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Patio

The covered patio at the Hermitage Country Club was always popular in the summer. Set up off the main dining room and overlooking the 18th tee, the patio uses a superstructure and awning to hang ceiling fans and lights that keep the space comfortable in warm months. But in the fall and spring, chilly weather would limit its use.

To extend the patio season and host more profitable events during those popular golfing months, the Richmond, Virginia–area club turned to a quick and cozy solution: propane-fueled patio heaters.

Outdoor Kitchen Creations owner Paul Pietrowski installed 13 Bromic Platinum 500 radiant infrared patio heaters in the superstructure, with the club’s propane provider running the necessary gas lines. The heaters are installed in several zones that can be activated at the flick of a switch to heat up a chilly table.

Propane heaters were a smart option for the club because they’re more cost-effective to operate than electric and provide a cozier radiant heat. Plus, the club was already a fan of using propane for commercial cooking, heating, and other applications.

The patio at Viewpoint Brewery in Del Mar, California, uses Bromic portable and fixed-mount patio heaters.

“They want to open it up for mid-fall, when still it’s nice enough to be out there but not quite nice enough to not have a sweater or coat on while you’re dining,” Pietrowski says. “And because they’re in the food and beverage business, to end up being shut down for those kind of events hurts financially.” With the heaters in place, the club can remain open for private and professional tour events in all but the coldest months.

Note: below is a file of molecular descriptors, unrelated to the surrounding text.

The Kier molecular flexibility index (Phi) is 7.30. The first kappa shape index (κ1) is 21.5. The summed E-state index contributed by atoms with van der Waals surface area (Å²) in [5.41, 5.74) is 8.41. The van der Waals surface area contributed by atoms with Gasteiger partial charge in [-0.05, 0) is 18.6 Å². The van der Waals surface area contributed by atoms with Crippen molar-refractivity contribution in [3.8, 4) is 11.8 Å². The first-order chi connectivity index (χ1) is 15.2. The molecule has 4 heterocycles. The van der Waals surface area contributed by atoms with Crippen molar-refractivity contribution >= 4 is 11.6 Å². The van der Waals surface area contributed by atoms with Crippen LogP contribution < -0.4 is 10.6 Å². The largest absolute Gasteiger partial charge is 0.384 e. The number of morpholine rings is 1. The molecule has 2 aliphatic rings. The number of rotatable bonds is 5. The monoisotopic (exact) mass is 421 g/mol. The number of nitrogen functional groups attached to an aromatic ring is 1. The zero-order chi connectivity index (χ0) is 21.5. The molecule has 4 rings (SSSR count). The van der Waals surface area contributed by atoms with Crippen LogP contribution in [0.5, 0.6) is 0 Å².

Maximizing restaurant square footage

Once a niche outdoor living application for temperate regions such as coastal California, commercial patio heating has taken off nationwide. Bromic, an Australian company, developed its product in 2007 to address anti-smoking regulations that were driving smokers outdoors onto patios, says Karl Tschauner, director of sales for Bromic in North America. The company entered the North American market about 10 years ago. “That trend has gone globally, so patios have taken on an ever-increasing role in the restaurant world.”

For restaurants, hotels, and other hospitality businesses, the heating trend is all about maximizing revenue. Hotels can capture more dollars from their business travelers by keeping them on the property. And restaurants can turn their outdoor spaces into usable square footage for an additional 12–16 weeks of the year.

“Most restaurants I believe operate on a very slim margin,” says Eric Kahn, director of operations for Alfresco Heating, which sells and installs patio heaters in the San Francisco Bay Area. “Let’s say they can add 20 percent more tables. They may increase their gross revenue 20 percent, but it could as much as double their profit potential.” Guests seated on heated sidewalks can be a great advertisement, and with many guests preferring to sit outdoors if it’s comfortable, some restaurants are building as much seating on their patios as they are inside.

Architects and business owners are enhancing these patios with louvered roofs or retractable awnings that can create sunlight or block rain, as well as powered side curtains or manually installed vinyl curtains to stop the wind.

Advantages of built-in patio heaters

Those pergolas and roofs are also a great place to install built-in patio heaters, which offer a number of performance and safety advantages over portable heaters. Fixed-mount systems won’t tip over, present a tripping hazard, or get damaged in a storm. They’re out of the way, leaving more room for tables on the patio floor. They don’t require portable cylinder changes, since they’re plumbed to permanent gas lines. And the infrared radiant heat they produce is much more efficient and wind-resistant than with portable heaters, which emit much of their heat as convection heat that rises away from guests.

Built-in Calcana patio heaters at the rooftop Cannonball restaurant in San Diego.